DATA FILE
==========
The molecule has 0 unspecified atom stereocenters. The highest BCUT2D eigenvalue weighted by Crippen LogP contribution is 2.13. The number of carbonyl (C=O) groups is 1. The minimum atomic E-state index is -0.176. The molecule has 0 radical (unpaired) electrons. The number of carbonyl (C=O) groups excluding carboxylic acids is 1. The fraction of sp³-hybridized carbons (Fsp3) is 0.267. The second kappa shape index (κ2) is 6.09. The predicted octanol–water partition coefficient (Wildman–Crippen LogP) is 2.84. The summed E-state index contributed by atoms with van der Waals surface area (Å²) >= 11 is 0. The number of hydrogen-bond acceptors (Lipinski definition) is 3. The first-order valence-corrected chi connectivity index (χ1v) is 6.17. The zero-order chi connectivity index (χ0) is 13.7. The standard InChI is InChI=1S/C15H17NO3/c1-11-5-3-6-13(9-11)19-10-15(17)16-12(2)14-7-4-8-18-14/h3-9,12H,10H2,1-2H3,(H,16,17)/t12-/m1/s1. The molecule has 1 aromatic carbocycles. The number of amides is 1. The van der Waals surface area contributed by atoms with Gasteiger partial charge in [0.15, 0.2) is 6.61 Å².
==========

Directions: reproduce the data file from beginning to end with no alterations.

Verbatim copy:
The molecule has 0 unspecified atom stereocenters. The highest BCUT2D eigenvalue weighted by Crippen LogP contribution is 2.13. The number of carbonyl (C=O) groups is 1. The minimum atomic E-state index is -0.176. The molecule has 0 radical (unpaired) electrons. The number of carbonyl (C=O) groups excluding carboxylic acids is 1. The fraction of sp³-hybridized carbons (Fsp3) is 0.267. The second kappa shape index (κ2) is 6.09. The predicted octanol–water partition coefficient (Wildman–Crippen LogP) is 2.84. The summed E-state index contributed by atoms with van der Waals surface area (Å²) >= 11 is 0. The number of hydrogen-bond acceptors (Lipinski definition) is 3. The first-order valence-corrected chi connectivity index (χ1v) is 6.17. The zero-order chi connectivity index (χ0) is 13.7. The standard InChI is InChI=1S/C15H17NO3/c1-11-5-3-6-13(9-11)19-10-15(17)16-12(2)14-7-4-8-18-14/h3-9,12H,10H2,1-2H3,(H,16,17)/t12-/m1/s1. The molecule has 1 aromatic carbocycles. The number of amides is 1. The van der Waals surface area contributed by atoms with Gasteiger partial charge in [0.15, 0.2) is 6.61 Å².